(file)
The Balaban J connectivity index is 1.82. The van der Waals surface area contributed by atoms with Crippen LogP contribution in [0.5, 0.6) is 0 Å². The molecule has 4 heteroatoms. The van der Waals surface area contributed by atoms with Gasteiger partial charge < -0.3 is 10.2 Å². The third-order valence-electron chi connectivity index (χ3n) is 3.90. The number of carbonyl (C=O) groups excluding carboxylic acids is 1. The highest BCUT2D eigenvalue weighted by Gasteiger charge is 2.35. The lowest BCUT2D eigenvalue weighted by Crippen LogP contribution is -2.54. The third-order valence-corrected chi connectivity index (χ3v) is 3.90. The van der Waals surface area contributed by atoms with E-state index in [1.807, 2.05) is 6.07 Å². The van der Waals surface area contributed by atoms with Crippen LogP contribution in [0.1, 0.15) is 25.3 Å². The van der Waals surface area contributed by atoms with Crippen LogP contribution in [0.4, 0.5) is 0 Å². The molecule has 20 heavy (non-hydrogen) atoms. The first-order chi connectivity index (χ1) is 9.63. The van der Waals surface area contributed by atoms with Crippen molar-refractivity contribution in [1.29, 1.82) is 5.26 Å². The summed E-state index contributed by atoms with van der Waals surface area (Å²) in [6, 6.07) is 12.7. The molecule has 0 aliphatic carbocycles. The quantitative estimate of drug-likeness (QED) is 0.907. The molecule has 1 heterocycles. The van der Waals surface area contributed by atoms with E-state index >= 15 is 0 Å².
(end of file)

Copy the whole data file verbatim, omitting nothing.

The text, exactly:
The Balaban J connectivity index is 1.82. The van der Waals surface area contributed by atoms with Crippen LogP contribution in [0.5, 0.6) is 0 Å². The molecule has 4 heteroatoms. The van der Waals surface area contributed by atoms with Gasteiger partial charge < -0.3 is 10.2 Å². The third-order valence-electron chi connectivity index (χ3n) is 3.90. The number of carbonyl (C=O) groups excluding carboxylic acids is 1. The highest BCUT2D eigenvalue weighted by Gasteiger charge is 2.35. The lowest BCUT2D eigenvalue weighted by Crippen LogP contribution is -2.54. The third-order valence-corrected chi connectivity index (χ3v) is 3.90. The van der Waals surface area contributed by atoms with E-state index in [1.807, 2.05) is 6.07 Å². The van der Waals surface area contributed by atoms with Crippen LogP contribution in [0.1, 0.15) is 25.3 Å². The van der Waals surface area contributed by atoms with Crippen LogP contribution in [0.4, 0.5) is 0 Å². The molecule has 20 heavy (non-hydrogen) atoms. The first-order chi connectivity index (χ1) is 9.63. The van der Waals surface area contributed by atoms with Crippen molar-refractivity contribution in [1.29, 1.82) is 5.26 Å². The summed E-state index contributed by atoms with van der Waals surface area (Å²) in [6, 6.07) is 12.7. The molecule has 0 aliphatic carbocycles. The quantitative estimate of drug-likeness (QED) is 0.907. The molecule has 1 heterocycles. The van der Waals surface area contributed by atoms with E-state index >= 15 is 0 Å².